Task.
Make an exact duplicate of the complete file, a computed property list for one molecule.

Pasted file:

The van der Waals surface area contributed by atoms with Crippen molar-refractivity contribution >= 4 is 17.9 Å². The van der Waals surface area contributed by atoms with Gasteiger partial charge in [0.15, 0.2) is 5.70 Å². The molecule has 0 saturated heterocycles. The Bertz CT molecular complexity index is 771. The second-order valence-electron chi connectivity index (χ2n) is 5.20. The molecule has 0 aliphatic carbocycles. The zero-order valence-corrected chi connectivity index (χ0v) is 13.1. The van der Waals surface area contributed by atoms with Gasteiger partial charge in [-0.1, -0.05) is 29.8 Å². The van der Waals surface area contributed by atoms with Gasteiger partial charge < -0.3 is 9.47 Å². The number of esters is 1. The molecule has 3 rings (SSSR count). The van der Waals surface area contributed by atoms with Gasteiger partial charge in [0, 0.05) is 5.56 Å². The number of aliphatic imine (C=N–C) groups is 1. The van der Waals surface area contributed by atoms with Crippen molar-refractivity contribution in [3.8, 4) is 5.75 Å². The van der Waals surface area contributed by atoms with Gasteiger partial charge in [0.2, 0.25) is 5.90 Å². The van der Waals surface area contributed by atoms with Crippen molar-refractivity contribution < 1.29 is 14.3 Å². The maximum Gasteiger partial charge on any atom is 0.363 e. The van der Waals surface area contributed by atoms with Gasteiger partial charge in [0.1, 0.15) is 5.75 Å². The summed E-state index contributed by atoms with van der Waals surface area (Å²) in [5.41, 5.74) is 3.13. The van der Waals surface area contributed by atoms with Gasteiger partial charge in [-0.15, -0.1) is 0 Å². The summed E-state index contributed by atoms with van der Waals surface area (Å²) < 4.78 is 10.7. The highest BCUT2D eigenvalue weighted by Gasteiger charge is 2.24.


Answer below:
The van der Waals surface area contributed by atoms with Crippen molar-refractivity contribution >= 4 is 17.9 Å². The van der Waals surface area contributed by atoms with Gasteiger partial charge in [0.15, 0.2) is 5.70 Å². The molecule has 0 saturated heterocycles. The Bertz CT molecular complexity index is 771. The second-order valence-electron chi connectivity index (χ2n) is 5.20. The molecule has 0 aliphatic carbocycles. The zero-order valence-corrected chi connectivity index (χ0v) is 13.1. The van der Waals surface area contributed by atoms with Gasteiger partial charge in [-0.1, -0.05) is 29.8 Å². The van der Waals surface area contributed by atoms with Gasteiger partial charge < -0.3 is 9.47 Å². The number of esters is 1. The molecule has 3 rings (SSSR count). The van der Waals surface area contributed by atoms with Gasteiger partial charge in [0, 0.05) is 5.56 Å². The number of aliphatic imine (C=N–C) groups is 1. The van der Waals surface area contributed by atoms with Crippen molar-refractivity contribution in [3.8, 4) is 5.75 Å². The van der Waals surface area contributed by atoms with Gasteiger partial charge in [0.2, 0.25) is 5.90 Å². The van der Waals surface area contributed by atoms with Crippen molar-refractivity contribution < 1.29 is 14.3 Å². The maximum Gasteiger partial charge on any atom is 0.363 e. The van der Waals surface area contributed by atoms with Gasteiger partial charge in [0.1, 0.15) is 5.75 Å². The summed E-state index contributed by atoms with van der Waals surface area (Å²) in [5.41, 5.74) is 3.13. The van der Waals surface area contributed by atoms with Gasteiger partial charge in [-0.15, -0.1) is 0 Å². The summed E-state index contributed by atoms with van der Waals surface area (Å²) < 4.78 is 10.7. The highest BCUT2D eigenvalue weighted by Gasteiger charge is 2.24.